Subscribe / Unsubscribe Enewsletters | Login | Register

Pencil Banner

How much of your job can you really do on an iPad?

Macworld Staff | July 22, 2014
Tim Cook recently said that he performs 80% of his work on an iPad--and he thinks everyone should do the same. But is that really realistic?

Serenity Caldwell (Associate Editor, Macworld)

Circumstances have, on occasion, forced me to use an iPad for work; at those times, I found it feasible but not comfortable. So, though I spend a good chunk of my work time testing and playing with iOS apps, when it's time to write about them I invariably go back to the Mac.

That's partly a matter of convenience: If I'm writing about an iOS app, it helps to have it open on one device while I'm writing on another. That's not to say I don't like writing on the iPad: I've written many things on both my iPad mini and iPhone. I find doing so can help center me and tune out the noise that comes from constantly switching applications, monitoring chat rooms and Twitter, and checking email. But those projects are usually personal, rather than professional; I find that I prefer a multi-screen workflow for work-related content.

As Chris mentioned above, our content-management tools aren't built for a touch screen. Nor is it practical to constantly be switching among applications to, say, be sure I haven't missed an important bit of information in our newsroom while I'm working on something else.

Given the right job and the right software tools, it's certainly possible to do all or nearly all of your work on the iPad. But at the end of the day, it's about matching the device to the task. I don't know what Tim Cook's daily schedule looks like. But I imagine it involves a lot of email, viewing Web-based reports and the visual output of designers, and the like--all tasks that are eminently achievable on the iPad. And if he runs into something he can't do with it, he knows who to call to make the tool he needs.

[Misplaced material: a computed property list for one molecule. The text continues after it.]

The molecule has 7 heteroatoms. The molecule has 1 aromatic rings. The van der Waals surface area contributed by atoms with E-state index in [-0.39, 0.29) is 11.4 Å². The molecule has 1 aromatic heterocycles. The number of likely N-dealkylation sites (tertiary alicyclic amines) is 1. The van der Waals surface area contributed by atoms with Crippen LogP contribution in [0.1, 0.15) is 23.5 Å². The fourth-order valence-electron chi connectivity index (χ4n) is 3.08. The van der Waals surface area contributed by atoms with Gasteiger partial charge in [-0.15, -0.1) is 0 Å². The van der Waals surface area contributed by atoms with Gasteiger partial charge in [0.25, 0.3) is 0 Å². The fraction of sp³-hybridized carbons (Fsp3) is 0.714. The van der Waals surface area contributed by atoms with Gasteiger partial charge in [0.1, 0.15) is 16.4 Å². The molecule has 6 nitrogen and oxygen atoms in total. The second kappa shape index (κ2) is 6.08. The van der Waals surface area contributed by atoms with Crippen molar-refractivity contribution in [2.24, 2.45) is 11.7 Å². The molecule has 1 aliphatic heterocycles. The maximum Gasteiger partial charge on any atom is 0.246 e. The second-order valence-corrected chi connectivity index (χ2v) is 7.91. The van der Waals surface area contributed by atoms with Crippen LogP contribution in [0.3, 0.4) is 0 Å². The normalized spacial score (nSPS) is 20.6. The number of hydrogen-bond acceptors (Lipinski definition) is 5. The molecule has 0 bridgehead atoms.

Jason Cross (Executive Editor, Greenbot)

I currently do zero percent of my work on my iPad. But if I really had to, I could probably do 90%--maybe even 100%--of it on Apple's tablet. But it would be slow and laborious.

For one thing, having multiple windows open--preferably on multiple monitors--is a core component of my daily workflow. I need to be able to drag an image from a webpage to my local machine, then into Photoshop (real Photoshop, not just any old image editor). I need to drag multiple images from my local files into our CMS, copy and paste large blocks of text, and quickly highlight text for comments, links, or edits.

Can the iPad do all this? Sure, at least in some roundabout way. I can save an image, then switch over to an image editor and edit it. It would take more time to resize those images precisely (for which I have simple presets on the desktop). It would take more time for me to manage multiple files at once, just as it would take longer for me to open email attachments from writers, edit them, send them back, then take the next round of revised text and put it into our CMS.


Previous Page  1  2  3  4  5  6  7  8  Next Page 

Sign up for CIO Asia eNewsletters.